In its decision instituting the IPR, the Board commented on 3M’s abbreviated optimization argument, noting that “‘questions have been raised regarding the evidentiary support for the rationale applied by Petitioner to adjust pressures, concentrations, and percentages, through ‘routine optimization’ to arrive at the claimed values.’” Id. (citing J.A. 1942). The Board suggested, “‘The parties should address these issues during the trial.’” Id.
3M nonetheless added little more to the argument in its reply, merely describing the POSA’s optimization methodology as the selection and alteration of three variables. Id. The reply, however, did “not specifically state that one of these variables is pressure and does not specifically justify selection of a pressure value below the ‘minimum of 220 psi’ taught by Braud.” Id. (citing J.A. 4350). Apparently, neither 3M nor the patentee specifically addressed the “minimum of 220 psi” disclosed in Braud and why or why not a POSA would adjust and optimize that pressure within the scope of claims 3 and 4. Id.
After the Board rejected 3M’s challenge to claims 3 and 4, 3M requested rehearing and, in its request, expounded at length upon Dr. Prud’homme’s testimony and declaration by “devot[ing] most of seven pages to the issue of the 220 psi ‘minimum’ taught by Braud and why a person of skill would allegedly depart below this pressure to optimize [within the scope of claims 3 and 4].” Id. at 6-7. The Board refused to consider that expanded argument in 3M’s rehearing request because it “‘was not advanced in the briefing and is referenced only through citation to the expert reports.’” Id. at 7 (quoting Rehearing Decision at *3). The Board explained that “‘Petitioner’s argument on rehearing amounts to a contention that we overlooked Petitioner’s invitation to formulate arguments on their behalf, search the record for pertinent facts, and inject our own reasoning.’” Id. at 3 (quoting Rehearing Decision at *3). The Board concluded the upbraiding with, “That is not our role.” Id.
On appeal, the Federal Circuit agreed that the arguments in 3M’s petition and reply about routine optimization “are skeletal at best, and these filings do not mention the 220 psi ‘minimum’ teaching of Braud at all.” Id. The Federal Circuit further affirmed the Board’s application of Rule 42.6(a)(3) to exclude from consideration the expert declaration sections cited in 3M’s petition. That rule, which forbids incorporation by reference, was promulgated with the intent to “‘minimize the chance that an argument would be overlooked and eliminates abuses that arise from incorporation and combination.’” Id. at 3 (quoting 77 Fed Reg. 48,612, 48,617 (Dep’t of Commerce Aug. 14, 2012)). Consistent with the Board’s reasons for denial of rehearing, the court explained that in the absence of the rule, “the Board would be forced to ‘play archeologist with the record’ for arguments that might have been made outside the parties’ briefing.” Id.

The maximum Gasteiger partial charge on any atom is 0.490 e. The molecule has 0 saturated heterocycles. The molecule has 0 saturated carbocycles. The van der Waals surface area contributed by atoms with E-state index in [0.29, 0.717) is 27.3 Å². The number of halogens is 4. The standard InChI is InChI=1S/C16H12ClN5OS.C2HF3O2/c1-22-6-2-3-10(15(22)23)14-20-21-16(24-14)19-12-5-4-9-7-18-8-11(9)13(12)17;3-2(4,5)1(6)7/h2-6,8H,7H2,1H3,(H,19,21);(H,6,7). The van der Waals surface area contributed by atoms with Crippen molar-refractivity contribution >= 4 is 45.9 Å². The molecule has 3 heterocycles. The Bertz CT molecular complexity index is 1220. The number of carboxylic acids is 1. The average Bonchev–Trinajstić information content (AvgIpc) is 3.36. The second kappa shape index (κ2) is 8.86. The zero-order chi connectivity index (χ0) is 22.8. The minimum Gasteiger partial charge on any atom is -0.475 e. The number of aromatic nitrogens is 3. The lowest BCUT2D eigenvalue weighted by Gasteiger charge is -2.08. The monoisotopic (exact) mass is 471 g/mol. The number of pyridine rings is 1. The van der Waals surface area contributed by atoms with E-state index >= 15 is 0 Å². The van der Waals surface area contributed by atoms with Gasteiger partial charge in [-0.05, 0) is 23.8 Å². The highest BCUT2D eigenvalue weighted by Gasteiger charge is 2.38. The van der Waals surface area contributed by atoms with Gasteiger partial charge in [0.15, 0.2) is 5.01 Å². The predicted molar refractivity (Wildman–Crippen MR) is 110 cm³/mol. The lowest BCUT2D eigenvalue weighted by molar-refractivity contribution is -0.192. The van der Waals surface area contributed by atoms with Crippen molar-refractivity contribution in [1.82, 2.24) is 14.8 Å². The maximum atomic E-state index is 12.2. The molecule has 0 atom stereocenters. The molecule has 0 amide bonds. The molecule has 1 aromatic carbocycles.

This case puts practitioners on notice of the Board’s strengthening enforcement of Rule 42.6(a)(3)’s prohibition of incorporation by reference, as well as the Federal Circuit’s willingness to affirm that enforcement. See also Gen. Access Solutions Ltd. v. Sprint Spectrum L.P., 811 F. App’x 654 (Fed. Cir. 2020); Bos. Sci. Neuromodulation Corp. v. Nevro Corp., 813 F. App’x 572 (Fed. Cir. 2020). There is, of course, no problem with citation of expert declarations and other evidence in an IPR petition, provided that the referenced argument and evidence are adequately summarized and explained in the petition. See, e.g., Expedia, Inc. v. International Business Machines Corp., No. IPR2018-01136, 2019 WL 2511366 (PTAB June 17, 2019) (citations provided in support of petition’s clear argument).
Going forward, it may no longer be sufficient to simply “get evidence into the record” as an exhibit to an IPR petition. To the extent the substance of an exhibit or declaration bears upon the merits of the petition, the Board may rightfully refuse to consider those materials unless the petition itself sufficiently and faithfully summarizes their content. Through the lens of this case, therefore, the petition should be perceived not only as a presentation of argument but also as a road map and explanation of its supporting exhibits, declarations, and testimony.